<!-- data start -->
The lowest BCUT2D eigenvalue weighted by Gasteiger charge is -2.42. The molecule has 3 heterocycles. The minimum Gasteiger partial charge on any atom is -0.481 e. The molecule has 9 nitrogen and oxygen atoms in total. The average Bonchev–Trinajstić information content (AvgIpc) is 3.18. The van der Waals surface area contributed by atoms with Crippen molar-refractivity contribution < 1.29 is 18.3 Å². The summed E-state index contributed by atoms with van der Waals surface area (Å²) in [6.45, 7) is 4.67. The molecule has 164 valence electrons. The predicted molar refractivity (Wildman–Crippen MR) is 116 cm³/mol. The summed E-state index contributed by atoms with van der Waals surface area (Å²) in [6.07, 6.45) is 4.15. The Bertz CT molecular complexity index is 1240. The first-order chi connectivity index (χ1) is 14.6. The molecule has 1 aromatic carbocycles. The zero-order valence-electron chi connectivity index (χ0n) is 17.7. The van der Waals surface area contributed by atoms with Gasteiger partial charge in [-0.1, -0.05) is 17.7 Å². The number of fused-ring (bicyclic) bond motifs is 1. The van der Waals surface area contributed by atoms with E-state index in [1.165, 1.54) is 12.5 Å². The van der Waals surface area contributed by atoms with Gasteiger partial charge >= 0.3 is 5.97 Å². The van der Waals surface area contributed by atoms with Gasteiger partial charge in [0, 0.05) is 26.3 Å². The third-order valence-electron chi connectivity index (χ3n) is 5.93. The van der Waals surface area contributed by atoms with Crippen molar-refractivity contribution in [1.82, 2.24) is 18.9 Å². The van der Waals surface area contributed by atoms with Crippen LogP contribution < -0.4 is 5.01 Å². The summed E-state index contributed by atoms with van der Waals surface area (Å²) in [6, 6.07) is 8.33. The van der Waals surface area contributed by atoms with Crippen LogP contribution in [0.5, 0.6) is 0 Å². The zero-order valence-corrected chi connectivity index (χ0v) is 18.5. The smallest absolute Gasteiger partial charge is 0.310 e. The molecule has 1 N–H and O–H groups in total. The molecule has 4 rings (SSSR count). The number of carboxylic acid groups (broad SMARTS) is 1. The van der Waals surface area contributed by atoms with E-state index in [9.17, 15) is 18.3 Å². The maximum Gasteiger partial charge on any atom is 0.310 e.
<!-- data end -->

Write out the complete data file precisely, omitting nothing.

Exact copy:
The lowest BCUT2D eigenvalue weighted by Gasteiger charge is -2.42. The molecule has 3 heterocycles. The minimum Gasteiger partial charge on any atom is -0.481 e. The molecule has 9 nitrogen and oxygen atoms in total. The average Bonchev–Trinajstić information content (AvgIpc) is 3.18. The van der Waals surface area contributed by atoms with Crippen molar-refractivity contribution < 1.29 is 18.3 Å². The summed E-state index contributed by atoms with van der Waals surface area (Å²) in [6.45, 7) is 4.67. The molecule has 164 valence electrons. The predicted molar refractivity (Wildman–Crippen MR) is 116 cm³/mol. The summed E-state index contributed by atoms with van der Waals surface area (Å²) in [6.07, 6.45) is 4.15. The Bertz CT molecular complexity index is 1240. The first-order chi connectivity index (χ1) is 14.6. The molecule has 1 aromatic carbocycles. The zero-order valence-electron chi connectivity index (χ0n) is 17.7. The van der Waals surface area contributed by atoms with Gasteiger partial charge in [-0.1, -0.05) is 17.7 Å². The number of fused-ring (bicyclic) bond motifs is 1. The van der Waals surface area contributed by atoms with E-state index in [1.165, 1.54) is 12.5 Å². The van der Waals surface area contributed by atoms with Gasteiger partial charge >= 0.3 is 5.97 Å². The van der Waals surface area contributed by atoms with Gasteiger partial charge in [0, 0.05) is 26.3 Å². The third-order valence-electron chi connectivity index (χ3n) is 5.93. The van der Waals surface area contributed by atoms with Crippen molar-refractivity contribution in [1.82, 2.24) is 18.9 Å². The van der Waals surface area contributed by atoms with Crippen LogP contribution < -0.4 is 5.01 Å². The summed E-state index contributed by atoms with van der Waals surface area (Å²) in [6, 6.07) is 8.33. The van der Waals surface area contributed by atoms with Crippen LogP contribution in [0.5, 0.6) is 0 Å². The zero-order valence-corrected chi connectivity index (χ0v) is 18.5. The smallest absolute Gasteiger partial charge is 0.310 e. The molecule has 1 N–H and O–H groups in total. The molecule has 4 rings (SSSR count). The number of carboxylic acid groups (broad SMARTS) is 1. The van der Waals surface area contributed by atoms with E-state index in [9.17, 15) is 18.3 Å². The maximum Gasteiger partial charge on any atom is 0.310 e.